You can always carry more, perhaps in a small, cloth tackle bag ... but you generally won't even get into it.


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#5 Al Beatty

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Posted 22 March 2017 - 08:52 AM

Hi Husky9000,

 

We've echo what Mike suggests. We maintain 2 travel kits for each of us. One is stored in a travel "shaving" kit and kept in our RV. The other is the one(s) we travel to show with and is stored in a rolling airline bag sized to fit in an airline overhead compartment. We use that rolling bag to travel across town to tie with friends or to fly to ??? to a show/demo/class, etc. Take care & ...


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#6 Fishsonora

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Posted 27 March 2017 - 04:44 PM

Attached File  Bucket Boss 1.jpg   144.76KB   1 downloadsAttached File  Bucket Boss 3.jpg   238.89KB   2 downloadsAttached File  Stuff inside Bucket Boss.jpg   205.7KB   1 downloads

 

Hi...I agree with Dave G ...my travel kit / bag is my main kit. Other then a few other things that I leave at home this kit goes everywhere with me....I might change out hook sizes or different materials but this IS my kit.

 

Bucket Boss 12" bag.....$12.00 at local hardware store or from their website.



#7 Poopdeck

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Posted 27 March 2017 - 07:16 PM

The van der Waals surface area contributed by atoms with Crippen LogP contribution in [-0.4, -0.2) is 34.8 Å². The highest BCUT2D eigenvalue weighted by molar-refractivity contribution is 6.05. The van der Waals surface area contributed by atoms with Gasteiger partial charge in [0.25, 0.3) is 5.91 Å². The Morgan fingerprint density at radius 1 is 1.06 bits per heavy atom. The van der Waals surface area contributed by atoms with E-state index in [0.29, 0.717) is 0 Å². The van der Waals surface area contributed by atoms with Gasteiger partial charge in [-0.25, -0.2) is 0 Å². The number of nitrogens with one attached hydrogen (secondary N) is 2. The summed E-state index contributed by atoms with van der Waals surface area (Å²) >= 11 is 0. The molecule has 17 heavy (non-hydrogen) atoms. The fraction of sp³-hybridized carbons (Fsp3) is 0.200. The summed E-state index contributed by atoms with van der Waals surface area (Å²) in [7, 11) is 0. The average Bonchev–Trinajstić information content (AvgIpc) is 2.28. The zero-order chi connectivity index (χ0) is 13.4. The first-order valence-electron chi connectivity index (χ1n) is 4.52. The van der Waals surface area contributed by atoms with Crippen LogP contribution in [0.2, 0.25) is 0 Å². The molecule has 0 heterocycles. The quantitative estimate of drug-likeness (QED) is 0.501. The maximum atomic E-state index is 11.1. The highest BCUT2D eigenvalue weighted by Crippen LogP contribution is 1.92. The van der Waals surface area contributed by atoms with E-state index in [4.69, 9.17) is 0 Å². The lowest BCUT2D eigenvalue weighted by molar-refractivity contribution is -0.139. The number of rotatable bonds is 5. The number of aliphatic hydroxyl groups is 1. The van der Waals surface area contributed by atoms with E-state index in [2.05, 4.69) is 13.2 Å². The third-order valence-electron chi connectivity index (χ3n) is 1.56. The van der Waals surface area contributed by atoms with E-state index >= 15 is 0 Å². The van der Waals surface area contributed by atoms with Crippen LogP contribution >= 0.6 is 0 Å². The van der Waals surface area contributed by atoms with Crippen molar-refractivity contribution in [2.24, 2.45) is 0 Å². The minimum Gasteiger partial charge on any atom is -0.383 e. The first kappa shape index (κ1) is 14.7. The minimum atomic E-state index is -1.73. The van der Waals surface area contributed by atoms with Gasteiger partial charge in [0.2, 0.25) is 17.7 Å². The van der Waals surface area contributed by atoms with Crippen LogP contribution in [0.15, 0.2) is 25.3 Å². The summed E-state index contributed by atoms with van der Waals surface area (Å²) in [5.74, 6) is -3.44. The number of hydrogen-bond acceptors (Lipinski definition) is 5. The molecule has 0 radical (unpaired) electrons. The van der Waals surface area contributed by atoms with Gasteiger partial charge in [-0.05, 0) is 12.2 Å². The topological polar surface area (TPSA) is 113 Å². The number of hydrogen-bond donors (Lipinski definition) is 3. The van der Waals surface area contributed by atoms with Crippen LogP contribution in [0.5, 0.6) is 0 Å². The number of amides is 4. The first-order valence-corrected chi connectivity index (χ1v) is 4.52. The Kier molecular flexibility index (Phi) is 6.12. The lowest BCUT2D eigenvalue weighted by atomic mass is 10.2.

I have used a big plano box before, the kind with tall sides and only one big compartment, and been surprised with how much I could fit.
The key for me was deciding what I was going to tie to have a clear idea of what I needed.
I have also used laptop cases. Those were nice because they had separate small pockets for tools, pockets/sleeves for hackle, etc. and you can fit a small portable station in the main laptop compartment. Again, know what you really need to pack or it will be heavy.


Bims,
I like the idea of a laptop case. I probably gave 2 or 3 in the basement doing nothing.

#8 Bimini15

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Posted 27 March 2017 - 08:31 PM

Glad you do. I used it a couple of times to go on vacation. I brought tools and quite a few materials in it, and it worked well.
Bimini15

#9 keeper359

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Posted 30 March 2017 - 06:21 PM

I use a three drawer plastic tool chest for traveling it holds plenty of materials for any number/ style of flies I may tie and a smaller bag when I know I won't have the room for the bigger box or heading over to my local fly shop to tie a few flies in the afternoon with some friends.
We are only limited by our own imagination.

#10 flyty1

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Posted 31 March 2017 - 07:50 AM

Over the years, I have put together several "traveling fly tying kits". The first was when I first started tying and I could fit all of my materials and tools in a silverware chest I got from a flea market. The others have good tools and more/less quality materials - depending on the job. One is for tying and instructing at shows (so, 2 sets of tools) I carry this around in a big tool box. The next is an assortment of materials and decent tools all packed in a small soft sided carry-on bag; this goes with me on extended fishing trips. The last is just tools, hooks, and threads packed into a backpack - this is for tie & lie nights with a small group (add materials just for the patterns I want on a particular night).